When I first started seeing my partner, he mentioned his love of internet games. Naively, I asked him to tell me more about his favourite game, League of Legends. Fast forward 3 hours, and I realized words like “jungle”, “AD carry”, and “gank” were fast becoming part of the vocabulary I would hear on a regular basis.

Although I didn’t understand most of what he was saying, and he enjoyed playing these games for long periods of time, I didn’t think more of it. Anyways I, myself, had spent many hours watching whole seasons of my favourite shows in one go. But what I didn’t understand then was that these virtual internet games carried potential risks to my partner’s mental health.

Over 20 million people worldwide play massive multiplayer virtual games, like League of Legends and World of Warcraft. And with numbers increasing annually, there is growing concern that gaming may evolve into a behavioural addiction known as Internet Gaming Disorder, or IGD.

It was amid the number of media reports that I began to wonder: Is my partner at risk?

So when I was asked to interview Kevin Chen, lead author of MHR’s newly published paper, Internet Gaming Disorder: An Emergent Health Issue for Men, I was eager to learn more. Chen, a nurse practitioner in Vancouver, became interested in IGD when he noticed that the disorder mainly affected men. “Anecdotally, I’ve noted a trend that whenever there is an incident of severe addiction to gaming it’s always a guy,” said Chen, “so with this review, we aimed to look at describing IGD and the implications for men’s health.”

Internet Gaming Disorder

Contrary to the notion that gaming is only for adolescents, the review found that the average age of gamers is around 30 years old. The amount of time devoted to gaming ranged across ages, but overall, males played more than females. “Games tend to be marketed more towards males,” said Chen, “this may in part account for why we see a higher vulnerability to IGD in men.”

Concerns around the negative physical and psychosocial impacts ranged from sleep deprivation and decreased school and work performance, to relationship and self-care issues.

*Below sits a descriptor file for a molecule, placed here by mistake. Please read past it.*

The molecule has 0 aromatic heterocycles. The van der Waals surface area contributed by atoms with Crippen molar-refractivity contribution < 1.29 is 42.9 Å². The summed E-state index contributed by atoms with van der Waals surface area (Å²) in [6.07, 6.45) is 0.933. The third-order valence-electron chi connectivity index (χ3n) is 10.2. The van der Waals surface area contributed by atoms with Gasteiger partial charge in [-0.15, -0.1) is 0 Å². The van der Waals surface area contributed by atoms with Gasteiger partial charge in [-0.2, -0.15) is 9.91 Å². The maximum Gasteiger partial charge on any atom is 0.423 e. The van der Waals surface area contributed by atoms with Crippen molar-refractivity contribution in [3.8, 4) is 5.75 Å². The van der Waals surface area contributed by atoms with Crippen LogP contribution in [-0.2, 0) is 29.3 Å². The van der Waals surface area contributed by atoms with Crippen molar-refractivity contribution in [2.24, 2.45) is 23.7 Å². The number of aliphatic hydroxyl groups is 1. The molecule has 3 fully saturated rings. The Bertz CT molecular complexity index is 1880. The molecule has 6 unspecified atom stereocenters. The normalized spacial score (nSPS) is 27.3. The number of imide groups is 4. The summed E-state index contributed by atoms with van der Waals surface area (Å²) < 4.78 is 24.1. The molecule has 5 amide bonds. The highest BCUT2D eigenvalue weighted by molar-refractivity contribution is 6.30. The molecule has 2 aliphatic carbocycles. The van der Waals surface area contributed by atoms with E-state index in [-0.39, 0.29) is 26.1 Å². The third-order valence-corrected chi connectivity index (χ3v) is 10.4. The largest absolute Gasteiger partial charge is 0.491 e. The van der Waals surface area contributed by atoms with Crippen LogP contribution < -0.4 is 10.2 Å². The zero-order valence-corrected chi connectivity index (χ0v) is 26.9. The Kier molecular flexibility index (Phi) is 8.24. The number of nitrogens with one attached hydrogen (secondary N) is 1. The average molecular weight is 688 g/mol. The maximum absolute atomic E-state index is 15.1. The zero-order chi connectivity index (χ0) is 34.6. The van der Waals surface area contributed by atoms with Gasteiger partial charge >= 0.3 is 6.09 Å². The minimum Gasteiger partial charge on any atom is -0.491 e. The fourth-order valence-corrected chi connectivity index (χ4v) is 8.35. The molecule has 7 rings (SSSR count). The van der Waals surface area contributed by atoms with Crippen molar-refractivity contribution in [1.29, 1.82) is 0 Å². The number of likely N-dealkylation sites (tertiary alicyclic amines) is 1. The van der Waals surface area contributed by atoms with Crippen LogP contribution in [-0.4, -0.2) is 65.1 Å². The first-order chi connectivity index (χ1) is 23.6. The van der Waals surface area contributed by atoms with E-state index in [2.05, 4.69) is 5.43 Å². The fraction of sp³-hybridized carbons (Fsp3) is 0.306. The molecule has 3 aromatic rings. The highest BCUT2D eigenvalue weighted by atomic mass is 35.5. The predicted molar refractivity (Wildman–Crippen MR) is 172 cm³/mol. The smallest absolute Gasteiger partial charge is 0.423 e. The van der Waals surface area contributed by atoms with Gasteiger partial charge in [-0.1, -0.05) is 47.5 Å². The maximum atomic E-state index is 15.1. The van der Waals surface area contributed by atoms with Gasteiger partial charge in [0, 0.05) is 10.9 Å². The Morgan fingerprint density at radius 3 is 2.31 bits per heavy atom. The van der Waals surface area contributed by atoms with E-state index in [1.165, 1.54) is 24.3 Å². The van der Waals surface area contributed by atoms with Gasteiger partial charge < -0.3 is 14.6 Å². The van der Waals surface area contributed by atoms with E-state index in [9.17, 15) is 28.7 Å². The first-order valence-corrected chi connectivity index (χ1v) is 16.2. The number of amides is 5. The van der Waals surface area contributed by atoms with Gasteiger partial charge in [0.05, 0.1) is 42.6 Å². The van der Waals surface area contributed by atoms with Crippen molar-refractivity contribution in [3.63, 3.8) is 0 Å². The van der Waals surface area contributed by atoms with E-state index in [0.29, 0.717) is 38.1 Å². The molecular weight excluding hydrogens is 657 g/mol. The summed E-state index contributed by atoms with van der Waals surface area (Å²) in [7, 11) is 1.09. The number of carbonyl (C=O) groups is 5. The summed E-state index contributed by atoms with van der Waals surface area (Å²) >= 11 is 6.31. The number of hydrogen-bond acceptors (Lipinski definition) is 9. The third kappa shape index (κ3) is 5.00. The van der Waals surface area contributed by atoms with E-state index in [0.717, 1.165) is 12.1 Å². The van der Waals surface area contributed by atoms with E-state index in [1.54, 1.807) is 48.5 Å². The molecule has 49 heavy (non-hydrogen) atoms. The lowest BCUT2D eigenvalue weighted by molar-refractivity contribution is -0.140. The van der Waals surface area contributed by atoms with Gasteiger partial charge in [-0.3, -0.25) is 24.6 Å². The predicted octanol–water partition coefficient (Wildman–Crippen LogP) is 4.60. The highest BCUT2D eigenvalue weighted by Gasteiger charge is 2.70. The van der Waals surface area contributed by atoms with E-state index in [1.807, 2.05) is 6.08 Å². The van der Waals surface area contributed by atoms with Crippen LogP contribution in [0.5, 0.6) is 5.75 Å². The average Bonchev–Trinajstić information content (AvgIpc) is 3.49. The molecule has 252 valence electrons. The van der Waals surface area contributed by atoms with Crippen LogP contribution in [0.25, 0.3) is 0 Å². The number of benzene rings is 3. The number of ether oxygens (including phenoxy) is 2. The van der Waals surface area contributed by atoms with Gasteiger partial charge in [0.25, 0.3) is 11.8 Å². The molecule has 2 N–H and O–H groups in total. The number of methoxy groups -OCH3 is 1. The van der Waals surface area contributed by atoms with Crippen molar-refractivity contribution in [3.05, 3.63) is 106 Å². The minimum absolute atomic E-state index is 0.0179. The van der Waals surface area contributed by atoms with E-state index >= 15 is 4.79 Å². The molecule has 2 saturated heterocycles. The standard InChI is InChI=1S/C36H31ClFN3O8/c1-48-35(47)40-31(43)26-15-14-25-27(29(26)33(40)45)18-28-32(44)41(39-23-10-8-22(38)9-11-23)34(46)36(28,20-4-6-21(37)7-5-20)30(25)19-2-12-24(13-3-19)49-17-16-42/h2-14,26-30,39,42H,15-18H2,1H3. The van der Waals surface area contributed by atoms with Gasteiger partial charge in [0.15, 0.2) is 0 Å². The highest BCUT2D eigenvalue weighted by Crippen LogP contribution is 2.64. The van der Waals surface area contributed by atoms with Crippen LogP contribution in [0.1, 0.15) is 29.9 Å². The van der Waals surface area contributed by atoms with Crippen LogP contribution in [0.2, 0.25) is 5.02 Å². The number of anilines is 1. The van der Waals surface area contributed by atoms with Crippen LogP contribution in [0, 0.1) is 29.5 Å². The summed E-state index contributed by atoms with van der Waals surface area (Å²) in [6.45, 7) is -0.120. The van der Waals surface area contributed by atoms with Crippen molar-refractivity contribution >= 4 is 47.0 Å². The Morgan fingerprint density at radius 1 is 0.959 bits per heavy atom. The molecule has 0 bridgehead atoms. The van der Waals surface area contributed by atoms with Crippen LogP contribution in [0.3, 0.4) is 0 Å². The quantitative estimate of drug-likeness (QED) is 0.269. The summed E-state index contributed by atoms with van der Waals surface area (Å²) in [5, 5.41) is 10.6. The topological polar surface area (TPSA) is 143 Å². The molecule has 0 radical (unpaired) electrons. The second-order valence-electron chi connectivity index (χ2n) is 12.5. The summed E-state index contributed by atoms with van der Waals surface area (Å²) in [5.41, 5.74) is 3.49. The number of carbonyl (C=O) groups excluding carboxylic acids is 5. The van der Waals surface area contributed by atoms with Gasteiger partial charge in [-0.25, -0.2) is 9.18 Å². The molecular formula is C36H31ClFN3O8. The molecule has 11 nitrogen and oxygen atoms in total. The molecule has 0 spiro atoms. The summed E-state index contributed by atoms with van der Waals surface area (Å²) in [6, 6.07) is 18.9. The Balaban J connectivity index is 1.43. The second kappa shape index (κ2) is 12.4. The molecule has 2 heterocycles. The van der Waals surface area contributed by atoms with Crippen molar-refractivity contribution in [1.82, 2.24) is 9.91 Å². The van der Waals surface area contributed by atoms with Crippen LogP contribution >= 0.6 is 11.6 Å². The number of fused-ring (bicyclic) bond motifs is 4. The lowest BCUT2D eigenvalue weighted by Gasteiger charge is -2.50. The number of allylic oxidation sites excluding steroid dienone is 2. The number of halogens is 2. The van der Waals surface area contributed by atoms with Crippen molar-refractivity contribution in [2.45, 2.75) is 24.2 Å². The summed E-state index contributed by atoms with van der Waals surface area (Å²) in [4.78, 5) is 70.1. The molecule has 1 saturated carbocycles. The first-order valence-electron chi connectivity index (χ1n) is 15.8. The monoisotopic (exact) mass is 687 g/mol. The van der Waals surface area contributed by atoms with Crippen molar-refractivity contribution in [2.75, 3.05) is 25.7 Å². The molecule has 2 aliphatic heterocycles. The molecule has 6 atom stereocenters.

“Not only did gaming often lead to poor communication, it basically took away the ability of the individual to interact with other human beings,” said Chen. This is especially true for partners or spouses who live with the gamer. “The needs of their significant others, whether emotional, physical, or financial are often neglected,” said Chen.

Most research on IGD has looked at how it affects the brain. In fact, research shows that in those with suspected IGD there are changes in the brain that are similar to those who have substance use disorders. While much has been done from this biomedical standpoint, Chen and co-authors wanted to look at IGD from a different view. “We wanted to stray away from the classic biomechanical studies and take a social behavioural lens to IGD, because currently there isn’t anything linking the two. No insight on how gender, or masculinity may impact the potential for IGD,” said Chen.

But why men?

The increase in mental illness in young men has been linked to social isolation, as well as traditional masculine practices like self-reliance and stoicism. These norms dictate men should internalize their problems and many may use maladaptive behaviours, like gaming, to cope.

“Given the social norms around masculinity, men are often quite hesitant to ask for help, and even if they want to, they may not actually know how. So, to avoid this, men turn to things like gaming, especially virtual games, because it provides an environment where they can escape their problems,” said Chen.

What draws men to game?

The scoping review found that there were three common factors that draw men to gaming and increase their risk of IGD: achievement, sociability, and immersion. In concert, these factors create an environment that enable men to feel powerful, connected, and competitive.

“The virtual game world not only allows men to fulfill the social construct of masculinity through feeling powerful by advancement and reputation in the gaming world, but it’s also a common portal of social interaction for guys. For those that are more introverted, it is a great way for them to stay in their “safe zones”, yet still make friends with others,” said Chen, “As well, gamers are able to escape real life by immersing themselves in the game, which may help them to avoid negative moods and thoughts.”

Digging Deeper

So armed with little evidence to guide them on diagnosing and treating IGD, what are health care providers to do? Chen recommends they dig a little deeper, “IGD can be a mask for other mental illness, such as depression, or loneliness. There is always something that attracts the gamers to hide themselves in this virtual world – so health care providers should make sure they do thorough mental health exams because there may be a potential for other underlying conditions,” said Chen.

What’s next?

Currently there is no standard treatment for IGD, although cognitive behavioural therapy is commonly used. With the American Psychiatric Association recently including IGD in the DSM-5 as a condition that warranted further clinical research, Chen hopes this review will help contribute to the much-needed evidence-base to get it formally added as a mental disorder.

“So we are seeing more incidents but our understanding of it, especially in relation to men, are not catching up. Somehow this has been missed, a trend is there, but no one has paid attention to it. I would very much like to understand more in order to help and intervene in the earlier stages.”

In hopes of pushing for more conversation, Chen and his coauthors hope that this will help to enhance the current biomed and psychiatric approaches to this behavioural gendered addiction.